After the death of his first wife Mr. Johnson was married January 2, 1879, in South Charleston, Clark County, to Miss Rebecca Hodges. This lady was born in Jamestown, in 1832, to Nathaniel and Malinda (Campbell) Hodges, who were natives respectively of Norfolk County, Va., and Maysville, Ky. On both sides of the house she sprang from noted families. Mr. Hodges was of English ancestry and the son of Mathias Hodges, likewise a native of Virginia, but whose parents were born in England. The latter emigrated to America at an early day, settling in Virginia where Mathias was reared to manhood and became owner of a large plantation in Norfolk County, this being worked by slaves. He became a prominent and wealthy man and died at a ripe old age.

Nathaniel Hodges was reared to manhood in his native county of Norfolk, Va., but even at the early age of eighteen years he contracted such a dislike of the peculiar institution, that he left his home and went to Maysville, Ky., where soon afterward he enlisted as a soldier in the War of 1812. Peace, however, was declared before he had the opportunity of engaging in active service. Soon after reaching his majority he settled in Aberdeen, Ohio, where he engaged in general merchandising and was married to Miss Melinda Campbell. His wife was born and reared in Kentucky and was the daughter of Matthew Campbell, a native of Argyleshire, Scotland. Mr. Campbell emigrated to America at an early day, settling in Maysville, Ky. He was a brother of the well-known Col. John Campbell and a clansman, if not kinsman, of Alexander Campbell, D. D.

Matthew Campbell became a prominent man in the State of Kentucky where he spent his entire life. His three sons, Evan, James and John, bore worthily the mantle of their honored father and like him had no little to do in forming the history of their native State. They were prominent both in military and civil circles and were looked upon as representative men of Maysville. Col. John Campbell, the younger, especially distinguished himself as a military man. Matthew Campbell married Miss Sarah Shelby, who was of English and French ancestry.

After their marriage Nathaniel Hodges and his wife lived in Aberdeen, Ohio, until 1829, and were also prominently known to many of the citizens of Maysville, just across the river. Nathaniel Hodges was a Mason and belonged to the Lodge in Maysville, Ky. During the year mentioned they changed their residence to Greene County, locating at Jamestown, where Mr. Hodges established an old style woolen-mill which he operated successfully for a number of years. Finally he went to the home of his daughter, Mrs. Dr. Steele, of Xenia, and died there in April, 1859. He was then in the seventy-first year of his age. Politically, he was an old line Whig, a strong anti-slavery man and a devoted member of the Church of Christ. The wife and mother died at Jamestown in April, 1845, at the age of forty-seven years. She sympathized with her husband in his political views and belonged to the same church.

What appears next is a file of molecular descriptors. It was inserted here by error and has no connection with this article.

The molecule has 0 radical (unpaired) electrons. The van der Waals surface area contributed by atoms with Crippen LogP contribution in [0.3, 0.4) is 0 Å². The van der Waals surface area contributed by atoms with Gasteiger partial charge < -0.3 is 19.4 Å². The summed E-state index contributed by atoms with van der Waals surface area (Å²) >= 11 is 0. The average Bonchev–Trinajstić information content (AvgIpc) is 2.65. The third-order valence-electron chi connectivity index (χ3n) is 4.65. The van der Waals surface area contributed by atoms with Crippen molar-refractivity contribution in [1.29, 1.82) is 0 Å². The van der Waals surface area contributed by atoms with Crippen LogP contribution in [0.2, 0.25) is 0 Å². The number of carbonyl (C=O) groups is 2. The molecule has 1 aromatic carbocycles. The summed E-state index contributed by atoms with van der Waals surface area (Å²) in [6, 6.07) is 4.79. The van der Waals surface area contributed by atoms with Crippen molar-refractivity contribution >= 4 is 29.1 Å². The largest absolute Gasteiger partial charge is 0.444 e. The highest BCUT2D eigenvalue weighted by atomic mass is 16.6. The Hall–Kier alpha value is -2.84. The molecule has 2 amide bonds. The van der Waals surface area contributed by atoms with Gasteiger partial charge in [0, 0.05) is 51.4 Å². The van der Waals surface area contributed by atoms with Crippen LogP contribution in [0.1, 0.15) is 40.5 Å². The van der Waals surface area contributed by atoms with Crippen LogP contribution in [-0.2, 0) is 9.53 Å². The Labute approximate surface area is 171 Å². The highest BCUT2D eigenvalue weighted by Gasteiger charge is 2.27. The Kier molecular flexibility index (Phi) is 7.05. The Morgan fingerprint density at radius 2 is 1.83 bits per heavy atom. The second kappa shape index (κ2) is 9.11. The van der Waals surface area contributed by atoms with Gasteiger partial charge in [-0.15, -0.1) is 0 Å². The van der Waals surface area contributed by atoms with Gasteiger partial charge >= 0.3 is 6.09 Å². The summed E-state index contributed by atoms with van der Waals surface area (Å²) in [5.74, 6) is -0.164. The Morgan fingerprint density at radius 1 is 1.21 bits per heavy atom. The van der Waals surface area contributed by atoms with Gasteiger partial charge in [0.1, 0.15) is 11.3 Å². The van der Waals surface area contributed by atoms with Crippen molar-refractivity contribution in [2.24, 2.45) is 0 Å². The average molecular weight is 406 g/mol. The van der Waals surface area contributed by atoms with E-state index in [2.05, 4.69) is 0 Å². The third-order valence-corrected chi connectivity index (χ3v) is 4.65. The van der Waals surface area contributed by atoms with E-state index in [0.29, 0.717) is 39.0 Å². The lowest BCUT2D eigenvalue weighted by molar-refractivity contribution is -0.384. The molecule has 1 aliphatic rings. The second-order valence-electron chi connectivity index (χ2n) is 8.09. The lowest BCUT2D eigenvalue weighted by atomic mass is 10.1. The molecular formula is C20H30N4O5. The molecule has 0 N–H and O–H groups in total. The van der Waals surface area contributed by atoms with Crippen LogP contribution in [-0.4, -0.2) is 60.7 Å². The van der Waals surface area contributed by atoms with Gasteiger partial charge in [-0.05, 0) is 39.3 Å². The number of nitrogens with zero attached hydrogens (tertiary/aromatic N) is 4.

Mrs. Rebecca (Hodges) Johnson was the youngest of five daughters and one son born to her parents, of whom she and her sister, Miranda, a resident of Jamestown, are the only survivors. All the children received a good education and Mrs. Johnson completed her studies at Eminence College, Ky., from which she was graduated in the class of 1860. She subsequently engaged as a teacher in her alma mater and other places, following this profession for the long period of twenty years. She is a devoted member of the Church of Christ, a very amiable and intelligent lady who has seen much of life and learned well from a large experience. Of her union with Mr. Johnson there were born no children. In collecting the names of the early and honored residents of Southern Ohio, that of Mrs. Rebecca Johnson and her stepdaughter Miss Caroline Johnson should occupy a place in the front rank.

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This family biography is one of the many biographies included in Portrait and Biographical Album of Greene and Clark Counties, Ohio published by Chapman Bros., in 1890. 

View additional Greene County, Ohio family biographies here: Greene County, Ohio Biographies